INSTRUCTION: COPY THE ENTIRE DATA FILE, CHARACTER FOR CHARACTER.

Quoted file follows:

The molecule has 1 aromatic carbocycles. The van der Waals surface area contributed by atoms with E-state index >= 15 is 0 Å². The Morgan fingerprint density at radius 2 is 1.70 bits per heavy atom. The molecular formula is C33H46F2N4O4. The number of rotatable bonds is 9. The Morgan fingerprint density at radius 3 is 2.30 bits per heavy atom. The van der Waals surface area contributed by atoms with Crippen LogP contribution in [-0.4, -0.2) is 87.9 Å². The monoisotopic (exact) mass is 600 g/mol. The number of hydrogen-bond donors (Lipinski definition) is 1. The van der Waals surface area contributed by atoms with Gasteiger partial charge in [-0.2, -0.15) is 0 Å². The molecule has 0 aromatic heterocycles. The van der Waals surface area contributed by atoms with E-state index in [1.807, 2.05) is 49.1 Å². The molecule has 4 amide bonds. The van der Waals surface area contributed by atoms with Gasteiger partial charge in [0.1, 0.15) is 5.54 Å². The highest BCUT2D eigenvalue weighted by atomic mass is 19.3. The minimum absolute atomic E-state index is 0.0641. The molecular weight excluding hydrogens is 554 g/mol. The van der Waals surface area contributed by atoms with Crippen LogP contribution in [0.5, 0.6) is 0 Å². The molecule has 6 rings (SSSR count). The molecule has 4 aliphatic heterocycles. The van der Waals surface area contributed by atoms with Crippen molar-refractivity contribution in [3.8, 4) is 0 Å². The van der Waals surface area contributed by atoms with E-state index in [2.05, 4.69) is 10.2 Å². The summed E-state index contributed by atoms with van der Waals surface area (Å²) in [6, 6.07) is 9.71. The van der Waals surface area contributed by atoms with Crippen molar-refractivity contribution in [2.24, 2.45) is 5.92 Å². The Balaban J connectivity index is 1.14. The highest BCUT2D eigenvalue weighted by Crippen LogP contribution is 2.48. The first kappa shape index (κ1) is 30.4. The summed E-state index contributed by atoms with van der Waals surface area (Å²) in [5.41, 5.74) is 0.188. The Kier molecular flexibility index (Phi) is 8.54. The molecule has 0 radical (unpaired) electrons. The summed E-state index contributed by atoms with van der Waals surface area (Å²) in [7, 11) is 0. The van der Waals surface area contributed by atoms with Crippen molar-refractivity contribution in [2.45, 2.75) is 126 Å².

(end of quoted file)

The molecule has 1 aromatic carbocycles. The van der Waals surface area contributed by atoms with E-state index >= 15 is 0 Å². The Morgan fingerprint density at radius 2 is 1.70 bits per heavy atom. The molecular formula is C33H46F2N4O4. The number of rotatable bonds is 9. The Morgan fingerprint density at radius 3 is 2.30 bits per heavy atom. The van der Waals surface area contributed by atoms with Crippen LogP contribution in [-0.4, -0.2) is 87.9 Å². The monoisotopic (exact) mass is 600 g/mol. The number of hydrogen-bond donors (Lipinski definition) is 1. The van der Waals surface area contributed by atoms with Gasteiger partial charge in [-0.2, -0.15) is 0 Å². The molecule has 0 aromatic heterocycles. The van der Waals surface area contributed by atoms with E-state index in [1.807, 2.05) is 49.1 Å². The molecule has 4 amide bonds. The van der Waals surface area contributed by atoms with Gasteiger partial charge in [0.1, 0.15) is 5.54 Å². The highest BCUT2D eigenvalue weighted by atomic mass is 19.3. The minimum absolute atomic E-state index is 0.0641. The molecular weight excluding hydrogens is 554 g/mol. The van der Waals surface area contributed by atoms with Crippen LogP contribution in [0.5, 0.6) is 0 Å². The molecule has 6 rings (SSSR count). The molecule has 4 aliphatic heterocycles. The van der Waals surface area contributed by atoms with Crippen molar-refractivity contribution in [3.8, 4) is 0 Å². The van der Waals surface area contributed by atoms with E-state index in [2.05, 4.69) is 10.2 Å². The summed E-state index contributed by atoms with van der Waals surface area (Å²) in [6, 6.07) is 9.71. The van der Waals surface area contributed by atoms with Crippen molar-refractivity contribution in [2.24, 2.45) is 5.92 Å². The Balaban J connectivity index is 1.14. The highest BCUT2D eigenvalue weighted by Crippen LogP contribution is 2.48. The first kappa shape index (κ1) is 30.4. The summed E-state index contributed by atoms with van der Waals surface area (Å²) in [5.41, 5.74) is 0.188. The Kier molecular flexibility index (Phi) is 8.54. The molecule has 0 radical (unpaired) electrons. The summed E-state index contributed by atoms with van der Waals surface area (Å²) in [7, 11) is 0. The van der Waals surface area contributed by atoms with Crippen molar-refractivity contribution in [2.45, 2.75) is 126 Å².